Are you a mom who thinks about returning to the workplace, but your plans stop short because of that little nagging voice in your head that says, “Who is going to want to hire me?” As a career consultant who has helped lots of moms get back to work, and as the author of the Back-to-Work-Toolkit: A Guide for Comeback Moms, I can assure you that there are plenty of employers who are very interested in speaking with you. Moms bring a level of maturity, work experience and stability that many employers find lacking in younger workers. As Hans Morris, chief financial officer of Citigroup Corporate and Investment Bank in New York stated in a NY Times article on February 12, 2006, “We’ve had women who were real leaders and demonstrated an ability to get things done but who have dropped out. It’s not that it would be nice to have them – it’s that we need them.” If you’re thinking about stepping back into the professional workplace, here are some strategies to help boost your confidence as you start down this road:
Clarify your goals: As Yogi Berra once said, “If you don't know where you are going, you might wind up someplace else.” Once you are able to clarify your career goals you’ll find it easier to develop an action plan for success. Your goal should include a realistic target date for securing a job, as well as a specific industry and job function role. If you’re having difficulty deciding on a definitive job target, consider getting some assistance by either reading a great career book (such as Wishcraft by Barbara Sher or Finding Your Perfect Work by Paul and Sarah Edwards), attending a career workshop sponsored by your local YWCA or community college or getting some private sessions with a qualified career counselor.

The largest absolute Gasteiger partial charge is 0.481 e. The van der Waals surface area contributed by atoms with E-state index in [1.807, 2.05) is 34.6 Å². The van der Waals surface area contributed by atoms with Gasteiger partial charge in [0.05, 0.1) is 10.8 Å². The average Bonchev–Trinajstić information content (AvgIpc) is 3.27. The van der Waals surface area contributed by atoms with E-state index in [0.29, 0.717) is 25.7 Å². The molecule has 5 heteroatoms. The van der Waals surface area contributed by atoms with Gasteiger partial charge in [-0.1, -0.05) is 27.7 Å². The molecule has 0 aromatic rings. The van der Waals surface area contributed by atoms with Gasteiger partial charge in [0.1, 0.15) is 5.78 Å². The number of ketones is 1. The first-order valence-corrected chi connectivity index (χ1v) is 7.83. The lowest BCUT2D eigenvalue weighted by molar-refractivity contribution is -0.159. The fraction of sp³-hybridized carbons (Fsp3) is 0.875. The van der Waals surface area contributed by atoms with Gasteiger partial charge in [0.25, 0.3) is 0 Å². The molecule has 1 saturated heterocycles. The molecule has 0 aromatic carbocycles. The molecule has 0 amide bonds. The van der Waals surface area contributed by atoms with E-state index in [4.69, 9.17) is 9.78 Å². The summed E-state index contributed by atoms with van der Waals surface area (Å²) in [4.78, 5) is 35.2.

Separate fact from fiction: After you have a clear goal in mind, begin a fact-finding mission to help you separate the “myths” and “realities” of your situation. If you are feeling that your skills are outdated, talk to people in your industry to determine how to best improve your marketability. If you’re worried about age discrimination in the workplace, speak with friends who are actively employed to get their perspective on this issue. Identifying your concerns, and then taking proactive steps to address them, will enable you to focus on the steps needed to ensure an easier transition back to work.
Focus on "Project Me:" Moms are great at doing for others. We bake the cupcakes, write out the party invitations and at the point that our children start the college search, we devoteg hours to helping them identify suitable schools, tour campuses and write college entrance essays. Doesn’t your future deserve that same level of care and attention? Build time into your schedule for the research, networking and administrative tasks needed for a successful job search.
Don’t go it alone: Remember the excitement you felt when you and your friends discussed wedding plans? Sharing your thoughts with others gives you much needed support in times of transition. As a mom contemplating a return to the workplace, don’t try to tackle this transition without getting support. Enroll in a career workshop targeted to moms re-entering the workplace. If you can’t find a workshop in your area, talk to other moms and start a mini-support group on your own.
Last, but certainly not least, be patient. Job search takes time under the best of circumstances, so be realistic in your expectations. Keep a sense of humor, stay committed, and step-by-step, you’ll reach your goal.
Enjoy these tips? Take a look at our exclusive Back-to-Work Toolkit: A Guide for Comeback Moms, a course designed exclusively for professional moms returning to work!!